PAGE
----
• Leg pain due to poor blood circulation (intermittent claudication). Taking policosanol by mouth seems to significantly improve the distance people with intermittent claudication can walk without pain.
  • Increasing blood flow to the heart in people with coronary heart disease.
  • Other conditions.

More evidence is needed to rate policosanol for these uses.

How does it work?
Policosanol seems to decrease cholesterol production in the liver and to increase the break down of LDL (low-density lipoprotein or “bad”) cholesterol. It also decreases the stickiness of particles in the blood known as platelets, which might help reduce blood clots.
Are there safety concerns?
Policosanol is POSSIBLY SAFE for most people when used in doses of 10-80 mg per day for up to two years. It can cause skin redness and rash, migraines, insomnia or drowsiness, irritability, dizziness, upset stomach, increased appetite, trouble urinating, weight loss, nose and gum bleeds, and other side effects.

Special Precautions & Warnings:

Pregnancy and breast-feeding: Not enough is known about the safety of using policosanol during pregnancy and breast-feeding. Stay on the safe side and avoid use.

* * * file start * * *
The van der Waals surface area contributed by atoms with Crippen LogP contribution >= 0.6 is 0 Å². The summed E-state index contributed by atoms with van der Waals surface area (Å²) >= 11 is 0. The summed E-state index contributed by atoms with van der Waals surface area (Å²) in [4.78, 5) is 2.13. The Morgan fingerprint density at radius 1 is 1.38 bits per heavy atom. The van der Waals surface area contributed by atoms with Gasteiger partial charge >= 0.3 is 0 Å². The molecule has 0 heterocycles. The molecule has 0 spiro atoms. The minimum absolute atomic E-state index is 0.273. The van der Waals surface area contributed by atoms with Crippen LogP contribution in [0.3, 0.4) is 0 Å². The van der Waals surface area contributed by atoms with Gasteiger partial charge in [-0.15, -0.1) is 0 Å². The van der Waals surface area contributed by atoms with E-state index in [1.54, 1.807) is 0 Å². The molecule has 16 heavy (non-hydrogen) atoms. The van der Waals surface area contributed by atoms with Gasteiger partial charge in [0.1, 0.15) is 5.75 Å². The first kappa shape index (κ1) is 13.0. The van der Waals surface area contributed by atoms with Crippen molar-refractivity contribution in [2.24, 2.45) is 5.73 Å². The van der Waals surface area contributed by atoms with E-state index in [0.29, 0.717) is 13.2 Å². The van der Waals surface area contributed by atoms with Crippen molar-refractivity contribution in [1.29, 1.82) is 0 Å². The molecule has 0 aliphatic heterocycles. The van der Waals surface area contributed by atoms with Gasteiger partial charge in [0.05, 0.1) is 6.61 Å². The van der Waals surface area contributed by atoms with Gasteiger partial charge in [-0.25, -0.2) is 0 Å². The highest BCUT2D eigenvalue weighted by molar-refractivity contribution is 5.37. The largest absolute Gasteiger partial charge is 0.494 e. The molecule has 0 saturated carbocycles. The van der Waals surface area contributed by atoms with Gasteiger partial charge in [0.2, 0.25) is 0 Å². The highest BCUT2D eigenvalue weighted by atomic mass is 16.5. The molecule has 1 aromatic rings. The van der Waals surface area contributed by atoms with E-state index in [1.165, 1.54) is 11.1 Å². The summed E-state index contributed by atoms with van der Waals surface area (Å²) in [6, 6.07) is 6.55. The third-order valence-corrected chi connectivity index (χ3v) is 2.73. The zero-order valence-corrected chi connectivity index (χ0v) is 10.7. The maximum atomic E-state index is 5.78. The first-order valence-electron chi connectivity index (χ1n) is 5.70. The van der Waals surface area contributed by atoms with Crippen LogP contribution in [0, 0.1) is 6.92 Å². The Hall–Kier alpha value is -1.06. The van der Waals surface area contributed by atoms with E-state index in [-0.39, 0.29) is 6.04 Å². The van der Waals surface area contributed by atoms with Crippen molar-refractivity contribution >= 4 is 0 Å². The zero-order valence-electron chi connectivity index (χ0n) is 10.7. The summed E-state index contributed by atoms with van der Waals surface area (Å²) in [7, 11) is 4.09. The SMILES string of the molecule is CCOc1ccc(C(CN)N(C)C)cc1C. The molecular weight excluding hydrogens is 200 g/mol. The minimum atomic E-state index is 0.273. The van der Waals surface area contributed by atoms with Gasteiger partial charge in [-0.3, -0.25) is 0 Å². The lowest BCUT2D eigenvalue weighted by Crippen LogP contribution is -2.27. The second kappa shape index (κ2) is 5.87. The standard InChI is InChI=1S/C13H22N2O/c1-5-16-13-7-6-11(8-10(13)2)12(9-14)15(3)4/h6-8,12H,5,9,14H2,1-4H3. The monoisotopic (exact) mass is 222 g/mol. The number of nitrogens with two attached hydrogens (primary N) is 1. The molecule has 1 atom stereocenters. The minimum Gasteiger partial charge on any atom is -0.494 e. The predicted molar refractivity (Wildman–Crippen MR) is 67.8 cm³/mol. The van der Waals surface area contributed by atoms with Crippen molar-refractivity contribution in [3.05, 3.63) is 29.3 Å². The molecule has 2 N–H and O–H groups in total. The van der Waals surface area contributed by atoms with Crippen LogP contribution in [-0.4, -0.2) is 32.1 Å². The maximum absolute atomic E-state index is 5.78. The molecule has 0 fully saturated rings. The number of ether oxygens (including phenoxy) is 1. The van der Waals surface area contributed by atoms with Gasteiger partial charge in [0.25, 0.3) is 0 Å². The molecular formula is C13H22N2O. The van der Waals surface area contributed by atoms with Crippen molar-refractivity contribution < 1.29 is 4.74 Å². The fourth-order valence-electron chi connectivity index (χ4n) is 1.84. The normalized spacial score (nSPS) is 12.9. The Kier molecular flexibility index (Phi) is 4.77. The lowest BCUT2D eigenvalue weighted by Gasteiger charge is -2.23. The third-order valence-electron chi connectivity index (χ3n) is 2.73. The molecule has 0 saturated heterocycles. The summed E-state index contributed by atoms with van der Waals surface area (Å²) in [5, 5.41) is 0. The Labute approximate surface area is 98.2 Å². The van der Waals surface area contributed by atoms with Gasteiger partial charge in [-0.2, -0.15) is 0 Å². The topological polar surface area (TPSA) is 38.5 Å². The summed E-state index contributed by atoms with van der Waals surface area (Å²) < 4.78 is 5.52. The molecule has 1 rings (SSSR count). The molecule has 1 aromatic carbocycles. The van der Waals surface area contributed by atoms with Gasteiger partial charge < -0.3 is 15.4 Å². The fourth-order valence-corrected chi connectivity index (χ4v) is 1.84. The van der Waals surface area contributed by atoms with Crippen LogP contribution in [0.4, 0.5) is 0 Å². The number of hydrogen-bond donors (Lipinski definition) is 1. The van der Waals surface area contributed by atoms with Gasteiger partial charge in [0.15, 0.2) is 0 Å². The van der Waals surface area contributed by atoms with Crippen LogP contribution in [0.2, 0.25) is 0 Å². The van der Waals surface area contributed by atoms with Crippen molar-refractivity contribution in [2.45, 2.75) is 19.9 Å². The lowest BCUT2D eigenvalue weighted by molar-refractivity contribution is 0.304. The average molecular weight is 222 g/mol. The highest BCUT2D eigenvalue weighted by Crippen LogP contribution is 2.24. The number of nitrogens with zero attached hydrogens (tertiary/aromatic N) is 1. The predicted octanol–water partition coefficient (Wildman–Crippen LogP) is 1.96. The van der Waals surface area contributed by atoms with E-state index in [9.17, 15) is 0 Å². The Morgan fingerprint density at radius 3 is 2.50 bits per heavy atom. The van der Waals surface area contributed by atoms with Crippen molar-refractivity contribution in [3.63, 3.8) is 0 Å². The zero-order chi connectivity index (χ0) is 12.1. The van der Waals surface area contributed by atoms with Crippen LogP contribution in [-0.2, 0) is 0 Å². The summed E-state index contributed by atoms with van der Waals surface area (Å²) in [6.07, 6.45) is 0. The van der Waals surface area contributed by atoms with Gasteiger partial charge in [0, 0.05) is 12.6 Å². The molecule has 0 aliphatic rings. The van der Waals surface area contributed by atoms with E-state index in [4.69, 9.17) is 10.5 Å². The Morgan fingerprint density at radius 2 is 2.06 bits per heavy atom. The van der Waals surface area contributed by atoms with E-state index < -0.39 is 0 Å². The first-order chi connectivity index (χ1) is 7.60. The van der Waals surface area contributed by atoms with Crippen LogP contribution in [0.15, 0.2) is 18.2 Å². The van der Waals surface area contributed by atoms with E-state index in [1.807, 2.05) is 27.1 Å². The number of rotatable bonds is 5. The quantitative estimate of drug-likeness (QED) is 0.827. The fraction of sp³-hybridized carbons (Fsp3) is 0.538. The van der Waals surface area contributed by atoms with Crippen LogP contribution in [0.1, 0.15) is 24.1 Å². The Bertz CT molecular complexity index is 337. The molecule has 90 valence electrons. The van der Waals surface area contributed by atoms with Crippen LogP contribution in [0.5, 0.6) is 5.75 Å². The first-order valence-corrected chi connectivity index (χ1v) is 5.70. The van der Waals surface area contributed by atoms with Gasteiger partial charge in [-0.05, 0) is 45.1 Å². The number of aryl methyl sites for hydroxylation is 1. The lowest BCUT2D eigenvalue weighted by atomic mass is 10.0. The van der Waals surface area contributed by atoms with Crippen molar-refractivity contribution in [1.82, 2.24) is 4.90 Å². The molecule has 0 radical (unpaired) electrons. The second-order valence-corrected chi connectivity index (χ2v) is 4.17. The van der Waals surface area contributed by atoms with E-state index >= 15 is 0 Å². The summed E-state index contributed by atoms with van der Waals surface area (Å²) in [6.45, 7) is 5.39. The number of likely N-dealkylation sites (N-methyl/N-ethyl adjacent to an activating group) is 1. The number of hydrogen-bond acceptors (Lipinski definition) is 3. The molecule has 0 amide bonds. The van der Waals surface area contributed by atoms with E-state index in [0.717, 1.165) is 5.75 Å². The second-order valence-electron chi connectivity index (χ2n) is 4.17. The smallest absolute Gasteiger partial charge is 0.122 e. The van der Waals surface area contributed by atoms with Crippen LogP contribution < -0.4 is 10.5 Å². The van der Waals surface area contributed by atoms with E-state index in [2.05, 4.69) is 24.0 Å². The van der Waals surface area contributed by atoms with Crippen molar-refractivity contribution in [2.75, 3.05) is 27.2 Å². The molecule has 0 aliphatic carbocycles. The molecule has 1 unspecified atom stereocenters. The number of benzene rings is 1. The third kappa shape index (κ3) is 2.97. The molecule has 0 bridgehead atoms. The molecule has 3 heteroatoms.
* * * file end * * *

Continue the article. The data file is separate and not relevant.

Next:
Surgery: Policosanol can slow blood clotting. There is a concern that it might increase the chance of extra bleeding during and after surgery. Stop using policosanol at least 2 weeks before a scheduled surgery.

Are there any interactions with medications?

Medications that slow blood clotting (Anticoagulant / Antiplatelet drugs)

Interaction Rating = Major Do not take this combination.

Policosanol might slow blood clotting. Taking policosanol along with medications that also slow clotting might increase the chances of bruising and bleeding.

Some medications that slow blood clotting include aspirin, clopidogrel (Plavix), diclofenac (Voltaren, Cataflam, others), ibuprofen (Advil, Motrin, others), naproxen (Anaprox, Naprosyn, others), dalteparin (Fragmin), enoxaparin (Lovenox), heparin, warfarin (Coumadin), and others.

Are there any interactions with Herbs and Supplements?
There are no known interactions with herbs and supplements.
Are there interactions with Foods?
There are no known interactions with foods.
What dose is used?
The appropriate dose of policosanol depends on several factors such as the user’s age, health, and several other conditions. At this time, there is not enough scientific information to determine an appropriate range of doses for policosanol. Keep in mind that natural products are not always necessarily safe and dosages can be important. Be sure to follow relevant directions on product labels and consult your pharmacist or physician or other healthcare professional before using.